...What are the depending factors that separate a military chaplain or prison chaplain or member of the above mentioned commission that removes them from the boy scouts, nativities, schools and in this case an envoy of the executive branch? ...why can a Prison employ a chaplain to encourage the inmates away from crime, why can the military employ a chaplain to give comfort and support to its personnel yet the State department can not employ an Imam to help heal the wounds and narrow the divide between the disenfranchised?

Without this detail or the previous detail(see above****)then there is no substance to the rhetorical question you gave that would place the story in the news article as a violation of the First Amendment

CaptainObvious; said:
I understand that and as someone who interprets the Constitution strictly I don't have a problem with it, the problem I have is the lack of consistency.
I think your seeing an inconsistency that does not exist. Probably largely down to the media interest in this man.

If you look at it as envoy who happens to be an Imam (as that would be the best person for the task) then it would be against the constitution to deny him that role.

The only other query is whether the envoy itself is a violation? ..building relations between the United States and those who are likely to oppose it (who happen to be muslim) I cant see anything wrong there either.
 

CaptainObvious

Son of Liberty
V.I.P.
#9
It still employs people with your money to condemn the religious practices of others that the USA does not agree with whilst trying to promote its own ethics. I'd hardly call that a neutral view towards the belief of others.
It is neutral in the sense that it doesn't favor one religion or show any preference towards one religion.



Why talk in "if's"? The only "if" is if this was not a certain Imam involved in another high profile news story this would be just another goodwill mission in Americas plight to stamp out terrorism.
No, if it was a Christian leader this never would have been allowed to happen.

The problem is when you try and remain neutral you become anything but. I remember a thread on here where you and Hybrix made it clear that not teaching your children about God was the same as teaching your children there is no God. When the US is faced with an enemy that has its roots within a religion, it either has to stay loyal to its broad interpretation of a clause or it has to redefine the parameters. As far as I am aware the boy scouts of America do not negate this boundary.
I thought we weren't being attacked by Islam?



I'd like to read your source.

Despite my suspicion of this claim...how does having ties with Hamas diminish his credentials as an envoy?
Allegedly having ties to Hamas is a person to send on a peace mission?


This does not answer the question.

...What are the depending factors that separate a military chaplain or prison chaplain or member of the above mentioned commission that removes them from the boy scouts, nativities, schools and in this case an envoy of the executive branch? ...why can a Prison employ a chaplain to encourage the inmates away from crime, why can the military employ a chaplain to give comfort and support to its personnel yet the State department can not employ an Imam to help heal the wounds and narrow the divide between the disenfranchised?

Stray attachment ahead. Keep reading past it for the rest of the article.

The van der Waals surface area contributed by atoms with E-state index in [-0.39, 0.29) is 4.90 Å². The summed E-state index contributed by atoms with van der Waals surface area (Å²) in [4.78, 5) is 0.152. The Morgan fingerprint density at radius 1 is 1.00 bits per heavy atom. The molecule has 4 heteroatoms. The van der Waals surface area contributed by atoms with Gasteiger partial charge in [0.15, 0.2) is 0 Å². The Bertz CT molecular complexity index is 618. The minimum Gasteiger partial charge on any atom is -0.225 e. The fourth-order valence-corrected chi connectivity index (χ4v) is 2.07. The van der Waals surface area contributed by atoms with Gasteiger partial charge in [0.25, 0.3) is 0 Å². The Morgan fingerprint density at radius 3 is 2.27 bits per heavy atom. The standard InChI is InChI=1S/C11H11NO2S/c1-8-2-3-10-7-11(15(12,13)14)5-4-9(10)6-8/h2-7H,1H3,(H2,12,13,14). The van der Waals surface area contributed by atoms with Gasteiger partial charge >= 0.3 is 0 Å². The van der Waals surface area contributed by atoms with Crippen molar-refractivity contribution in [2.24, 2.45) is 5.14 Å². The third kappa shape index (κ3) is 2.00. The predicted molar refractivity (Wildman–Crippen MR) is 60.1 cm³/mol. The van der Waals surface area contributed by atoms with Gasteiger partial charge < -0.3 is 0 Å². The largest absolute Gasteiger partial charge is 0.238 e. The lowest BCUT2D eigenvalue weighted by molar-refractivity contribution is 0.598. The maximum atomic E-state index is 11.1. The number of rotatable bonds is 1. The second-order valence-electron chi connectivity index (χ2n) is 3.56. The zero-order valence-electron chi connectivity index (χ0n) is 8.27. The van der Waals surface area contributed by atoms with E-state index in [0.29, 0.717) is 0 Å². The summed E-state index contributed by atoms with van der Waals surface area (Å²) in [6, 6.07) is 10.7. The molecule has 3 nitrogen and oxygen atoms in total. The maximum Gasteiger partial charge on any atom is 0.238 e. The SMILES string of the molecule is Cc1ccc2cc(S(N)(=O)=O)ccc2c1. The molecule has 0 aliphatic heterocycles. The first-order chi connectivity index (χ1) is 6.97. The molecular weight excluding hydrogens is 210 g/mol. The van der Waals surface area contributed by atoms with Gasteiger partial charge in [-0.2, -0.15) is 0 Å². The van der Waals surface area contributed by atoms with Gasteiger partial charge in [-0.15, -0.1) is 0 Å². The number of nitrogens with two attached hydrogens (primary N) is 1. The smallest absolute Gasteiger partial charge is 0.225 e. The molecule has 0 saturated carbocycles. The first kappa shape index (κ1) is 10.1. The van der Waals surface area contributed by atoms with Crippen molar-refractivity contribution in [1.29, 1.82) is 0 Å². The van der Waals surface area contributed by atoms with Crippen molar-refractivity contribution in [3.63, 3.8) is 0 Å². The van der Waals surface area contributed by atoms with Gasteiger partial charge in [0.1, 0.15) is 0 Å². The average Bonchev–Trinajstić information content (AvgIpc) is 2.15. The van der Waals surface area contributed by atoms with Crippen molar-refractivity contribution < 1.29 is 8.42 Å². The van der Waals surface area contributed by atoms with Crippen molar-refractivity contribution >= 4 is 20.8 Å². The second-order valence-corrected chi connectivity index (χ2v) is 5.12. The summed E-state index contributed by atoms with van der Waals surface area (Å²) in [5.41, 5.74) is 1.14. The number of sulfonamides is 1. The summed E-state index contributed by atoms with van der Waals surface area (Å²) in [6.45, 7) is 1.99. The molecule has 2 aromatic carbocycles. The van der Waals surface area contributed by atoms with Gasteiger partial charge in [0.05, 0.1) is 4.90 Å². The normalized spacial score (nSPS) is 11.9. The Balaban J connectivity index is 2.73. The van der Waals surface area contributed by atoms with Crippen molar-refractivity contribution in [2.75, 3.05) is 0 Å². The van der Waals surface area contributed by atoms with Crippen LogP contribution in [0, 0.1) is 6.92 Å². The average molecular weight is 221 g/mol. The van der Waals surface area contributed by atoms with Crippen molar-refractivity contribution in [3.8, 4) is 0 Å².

Without this detail or the previous detail(see above****)then there is no substance to the rhetorical question you gave that would place the story in the news article as a violation of the First Amendment
Not employing a chaplain for prisoners violates their freedom to practice their religion while incarcerated. There is no such violation in sending an envoy overseas.

I think your seeing an inconsistency that does not exist. Probably largely down to the media interest in this man.

No, it's an inconsistency based on how the government has treated certain religions.

If you look at it as envoy who happens to be an Imam (as that would be the best person for the task) then it would be against the constitution to deny him that role.

The only other query is whether the envoy itself is a violation? ..building relations between the United States and those who are likely to oppose it (who happen to be muslim) I cant see anything wrong there either.
No, it's not unconstitutional to not send anyone. Someone could say "CO from GF should be sent as an envoy for the state department" and Obama can decide not to send me for whatever reasons he wants, he doesn't even have to give a reason, and it wouldn't be unconstitutional.
 

Bananas

Endangered Species
#10
It is neutral in the sense that it doesn't favor one religion or show any preference towards one religion.
Right, and can you explain in detail how the article in the OP favours or shows preference towards one religion?

Had it instead been an envoy to pay visit to the catholic church in the Phillippinnes to address the relationship between contraception, population density and poverty, Would this too violated the First Amendment?

CaptainObvious; said:
No, if it was a Christian leader this never would have been allowed to happen.
On what authority?

CaptainObvious; said:
I thought we weren't being attacked by Islam?
You're not, you are being attacked by terrorists who do so in the name of Islam.

CaptainObvious; said:
Allegedly having ties to Hamas is a person to send on a peace mission?
Is this a statement or a question? ...and what happened to the source of the allegation or should I dismiss it as most likely a non-confounded bigoted slur by some prejudiced blogger, because with out a source that what I think it is.

CaptainObvious; said:
Not employing a chaplain for prisoners violates their freedom to practice their religion while incarcerated. There is no such violation in sending an envoy overseas.
Can you clarify is the violation; In sending an Imam, or is it sendng an envoy to talk to religious groups?

CaptainObvious; said:
No, it's an inconsistency based on how the government has treated certain religions.
...and different religions treat the Usa with different consistencies. I t would not make any sense to treat them all with the same regard.

CaptainObvious; said:
No, it's not unconstitutional to not send anyone.
What good would not sending anyone be?